3. Last, Franklin contends that his trial counsel was ineffective because she failed to file a motion to bifurcate and failed to correct a misimpression on the part of the prosecuting attorney about the criminal history of a witness. To prevail on a claim of ineffective assistance, Franklin must prove both that the performance of his lawyer was deficient and that he was prejudiced by this deficient performance. Strickland v. Washington, 466 U.S. 668, 687 (III) (104 S.Ct. 2052, 80 L.Ed.2d 674) (1984). To prove that the performance of his lawyer was deficient, Franklin must show that the lawyer performed her duties at trial in an objectively unreasonable way, considering all the circumstances, and in the light of prevailing professional norms. Id. at 687-88 (III) (A). See also Kimmelman v. Morrison, 477 U.S. 365, 381 (II) (C) (106 S.Ct. 2574, 91 L.Ed.2d 305) (1986). And to prove that he was prejudiced by the performance of his lawyer, Franklin must show "a reasonable probability that, but for counsel's unprofessional errors, the result of the proceeding would have been different. A reasonable probability is a probability sufficient to undermine confidence in the outcome." Strickland, 466 U.S. at 694 (III) (B). See also Williams v. Taylor, 529 U.S. 362, 391 (III) (120 S.Ct. 1495, 146 L.Ed.2d 389) (2000). This burden is a heavy one, see Kimmelman, 477 U.S. at 382 (II) (C), and we conclude that Franklin has failed to carry it.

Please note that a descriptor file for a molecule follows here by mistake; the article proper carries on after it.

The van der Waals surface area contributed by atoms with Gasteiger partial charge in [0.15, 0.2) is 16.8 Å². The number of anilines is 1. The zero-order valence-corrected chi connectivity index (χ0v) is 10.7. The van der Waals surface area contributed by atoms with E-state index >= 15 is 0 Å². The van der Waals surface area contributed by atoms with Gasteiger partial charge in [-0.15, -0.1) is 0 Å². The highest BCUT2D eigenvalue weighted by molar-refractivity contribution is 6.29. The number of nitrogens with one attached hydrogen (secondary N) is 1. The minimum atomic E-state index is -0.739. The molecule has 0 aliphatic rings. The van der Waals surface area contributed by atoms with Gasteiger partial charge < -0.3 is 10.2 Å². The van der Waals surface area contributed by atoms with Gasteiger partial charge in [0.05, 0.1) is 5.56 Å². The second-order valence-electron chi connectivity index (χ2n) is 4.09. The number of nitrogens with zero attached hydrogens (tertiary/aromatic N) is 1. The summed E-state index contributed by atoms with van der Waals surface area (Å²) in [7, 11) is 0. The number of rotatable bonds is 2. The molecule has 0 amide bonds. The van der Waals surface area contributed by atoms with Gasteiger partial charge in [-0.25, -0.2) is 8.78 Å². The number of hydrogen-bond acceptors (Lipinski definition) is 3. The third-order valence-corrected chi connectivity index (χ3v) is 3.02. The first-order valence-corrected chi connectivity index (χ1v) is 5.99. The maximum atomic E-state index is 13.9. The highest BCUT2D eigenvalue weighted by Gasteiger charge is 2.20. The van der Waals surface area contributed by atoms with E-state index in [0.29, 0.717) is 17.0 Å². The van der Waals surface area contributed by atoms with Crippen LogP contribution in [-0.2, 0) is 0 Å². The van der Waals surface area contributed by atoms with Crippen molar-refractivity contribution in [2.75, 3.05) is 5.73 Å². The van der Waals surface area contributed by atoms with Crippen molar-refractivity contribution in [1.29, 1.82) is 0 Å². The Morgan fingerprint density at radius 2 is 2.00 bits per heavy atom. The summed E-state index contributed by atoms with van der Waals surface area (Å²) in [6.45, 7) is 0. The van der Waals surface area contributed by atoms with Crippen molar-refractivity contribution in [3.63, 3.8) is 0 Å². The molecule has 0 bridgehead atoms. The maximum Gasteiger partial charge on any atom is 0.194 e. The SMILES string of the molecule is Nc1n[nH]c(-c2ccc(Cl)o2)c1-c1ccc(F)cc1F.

(a) Franklin argues that his trial counsel was ineffective because she failed to file a motion to bifurcate his trial for possession of a firearm by a convicted felon from his trial for murder and the other charges. But this Court has held that when possession of a firearm by a convicted felon is charged as a predicate felony for felony murder, bifurcation is not warranted. See Atkinson v. State, 301 Ga. 518, 525-26 (6) (e) (801 S.E.2d 833) (2017). Franklin was indicted for, among other things, felony murder predicated on possession of a firearm by a convicted felon. For this reason, bifurcation would not have been necessary, and counsel was not deficient for failing to request it. See Cooks v. State, 299 Ga. 787, 790 (3) (792 S.E.2d 389) (2016).

         (b) Franklin also contends trial counsel was ineffective because she failed to inform the prosecuting attorney before trial that Alimah previously had entered a guilty plea as a first offender and, therefore, could not properly be impeached on general credibility grounds with that plea. See Davis v. State, 269 Ga. 276, 277-78 (2) (496 S.E.2d 699) (1998). The prosecuting attorney apparently did not understand the circumstances of that plea, and at trial, he asked Alimah if she had been convicted for lying. Franklin's counsel promptly objected and the trial court sustained the objection. Franklin now argues that his counsel should have presupposed that the prosecuting attorney would not understand the circumstances of the plea and done something to head off the attempted impeachment before it occurred. But as trial counsel explained at the hearing on the motion for new trial, she did not inform the prosecuting attorney before trial about the circumstances of the plea because she had no reason to think that the prosecuting attorney misunderstood them and would attempt to impeach Alimah with a nonexistent conviction. It was not deficient in this instance for trial counsel to fail to foresee that the prosecuting attorney would try to elicit inadmissible evidence as a result of a misunderstanding on his part. See Johnson v. State, 286 Ga. 787, 791 (2) (692 S.E.2d 575) (2010) ("A fair assessment of attorney performance requires that every effort be made to eliminate the distorting effects of hindsight.").

         Judgment affirmed. All ...